In 1980, Robert Benton won two Academy Awards, for direction and best adapted screenplay. But even he would not have anticipated just how inspiring his movie’s title would be, decades down the line. Kramer vs. Kramer won a total of five Academy Awards that year.
The faithful manner in which life has imitated art in the past week is nothing short of stunning.
In Uttar Pradesh, you had Yadav vs Yadav, Akhilesh and Mulayam with a few more Yadavs thrown in for good measure. In Tamil Nadu it was Sasikala v Sasikala, the newly anointed All India Anna Dravida Munnetra Kazhagam (AIADMK) leader, Natarajan, taking on the expelled member of Parliament, Pushpa.
And, finally, the greatest mismatch of them all, Thakur vs Thakur, a no-contest from the beginning ending with the officer of the Supreme Court summarily crushing the ambitions of the man who (incorrectly) laid claim to being the youngest president of the cricket board.
Anurag Thakur, a sitting MP from the Bharatiya Janata Party (BJP), could still be facing action over perjury charges. But long before that, he is faced with serious introspection on the company he kept in the Board of Control for Cricket in India (BCCI) over the years.
It was not that long ago that Anu- rag and Shashank Manohar got together to overthrow N Srinivasan. An enemy of an enemy may be considered a friend. But that friendship only lasts the lifetime of the cause that brought the two together. Today, Manohar, having washed his hands of the BCCI at its greatest hour of need, is the very same chairman of the International Cricket Council (ICC) that filed an affidavit with the courts that sealed Anurag’s fate.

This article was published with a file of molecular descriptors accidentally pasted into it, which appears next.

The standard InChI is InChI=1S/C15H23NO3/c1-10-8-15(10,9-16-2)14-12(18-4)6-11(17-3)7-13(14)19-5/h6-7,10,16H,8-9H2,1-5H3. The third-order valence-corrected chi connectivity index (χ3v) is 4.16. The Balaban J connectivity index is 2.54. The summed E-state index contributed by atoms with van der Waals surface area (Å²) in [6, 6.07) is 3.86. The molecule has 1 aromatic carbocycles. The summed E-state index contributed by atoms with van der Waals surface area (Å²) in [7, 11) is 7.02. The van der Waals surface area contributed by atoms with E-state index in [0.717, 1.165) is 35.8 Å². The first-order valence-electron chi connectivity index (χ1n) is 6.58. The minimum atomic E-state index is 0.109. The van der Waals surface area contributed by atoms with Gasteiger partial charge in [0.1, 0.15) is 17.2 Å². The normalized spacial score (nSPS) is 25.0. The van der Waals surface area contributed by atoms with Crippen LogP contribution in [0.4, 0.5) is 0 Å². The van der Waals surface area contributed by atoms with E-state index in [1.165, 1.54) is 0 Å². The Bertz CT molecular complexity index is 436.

When Manohar was the president of the BCCI, it was his stance that oversight of Indian cricket by governmental agencies — such as the Comptroller and Auditor General (CAG) — into finance could leave the BCCI open to being construed as not being an independent body.
This is something the ICC constitution talks about in black and white, and historically has acted against the boards of countries that failed to live up to standards of independence from the governments of their countries.
When Anurag asked Manohar for a letter from the ICC confirming the same — and he denies having done so — Manohar did not merely decline, he swore before the courts that this was true, offering up other witnesses and an email to back himself up.Had Anurag worded his missive differently, seeking clarification, on an issue where Manohar already expressed his opinion — albeit in a different capacity — perhaps things might have been different.